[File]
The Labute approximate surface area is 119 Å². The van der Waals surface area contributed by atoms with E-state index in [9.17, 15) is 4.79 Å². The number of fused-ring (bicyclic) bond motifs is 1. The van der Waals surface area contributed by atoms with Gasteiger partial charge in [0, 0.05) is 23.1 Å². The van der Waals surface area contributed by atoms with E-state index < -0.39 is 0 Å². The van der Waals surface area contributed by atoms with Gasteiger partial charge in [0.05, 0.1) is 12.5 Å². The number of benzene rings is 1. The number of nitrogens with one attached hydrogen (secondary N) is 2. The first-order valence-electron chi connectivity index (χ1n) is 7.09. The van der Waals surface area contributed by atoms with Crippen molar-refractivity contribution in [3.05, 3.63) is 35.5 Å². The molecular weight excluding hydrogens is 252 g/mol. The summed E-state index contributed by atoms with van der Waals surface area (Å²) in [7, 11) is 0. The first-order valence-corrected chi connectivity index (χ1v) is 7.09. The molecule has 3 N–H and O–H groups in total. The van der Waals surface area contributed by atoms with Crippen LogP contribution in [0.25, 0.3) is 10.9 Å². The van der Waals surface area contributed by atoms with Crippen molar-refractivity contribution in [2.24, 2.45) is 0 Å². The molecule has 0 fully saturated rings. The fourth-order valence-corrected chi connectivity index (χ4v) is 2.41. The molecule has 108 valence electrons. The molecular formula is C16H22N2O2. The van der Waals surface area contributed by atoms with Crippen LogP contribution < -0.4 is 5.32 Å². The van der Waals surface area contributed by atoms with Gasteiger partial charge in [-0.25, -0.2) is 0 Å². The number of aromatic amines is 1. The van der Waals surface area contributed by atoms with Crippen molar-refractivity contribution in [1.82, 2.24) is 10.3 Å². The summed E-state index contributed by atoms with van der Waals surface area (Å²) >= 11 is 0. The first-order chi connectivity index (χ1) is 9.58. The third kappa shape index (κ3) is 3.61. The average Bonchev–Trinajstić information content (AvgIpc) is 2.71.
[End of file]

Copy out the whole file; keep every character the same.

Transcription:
The Labute approximate surface area is 119 Å². The van der Waals surface area contributed by atoms with E-state index in [9.17, 15) is 4.79 Å². The number of fused-ring (bicyclic) bond motifs is 1. The van der Waals surface area contributed by atoms with Gasteiger partial charge in [0, 0.05) is 23.1 Å². The van der Waals surface area contributed by atoms with E-state index < -0.39 is 0 Å². The van der Waals surface area contributed by atoms with Gasteiger partial charge in [0.05, 0.1) is 12.5 Å². The number of benzene rings is 1. The number of nitrogens with one attached hydrogen (secondary N) is 2. The first-order valence-electron chi connectivity index (χ1n) is 7.09. The van der Waals surface area contributed by atoms with Crippen molar-refractivity contribution in [3.05, 3.63) is 35.5 Å². The molecular weight excluding hydrogens is 252 g/mol. The summed E-state index contributed by atoms with van der Waals surface area (Å²) in [7, 11) is 0. The first-order valence-corrected chi connectivity index (χ1v) is 7.09. The molecule has 3 N–H and O–H groups in total. The van der Waals surface area contributed by atoms with Crippen LogP contribution in [0.25, 0.3) is 10.9 Å². The van der Waals surface area contributed by atoms with Crippen molar-refractivity contribution in [2.24, 2.45) is 0 Å². The molecule has 0 fully saturated rings. The fourth-order valence-corrected chi connectivity index (χ4v) is 2.41. The molecule has 108 valence electrons. The molecular formula is C16H22N2O2. The van der Waals surface area contributed by atoms with Crippen LogP contribution < -0.4 is 5.32 Å². The van der Waals surface area contributed by atoms with Gasteiger partial charge in [-0.25, -0.2) is 0 Å². The number of aromatic amines is 1. The van der Waals surface area contributed by atoms with Crippen molar-refractivity contribution in [1.82, 2.24) is 10.3 Å². The summed E-state index contributed by atoms with van der Waals surface area (Å²) >= 11 is 0. The first-order chi connectivity index (χ1) is 9.58. The third kappa shape index (κ3) is 3.61. The average Bonchev–Trinajstić information content (AvgIpc) is 2.71.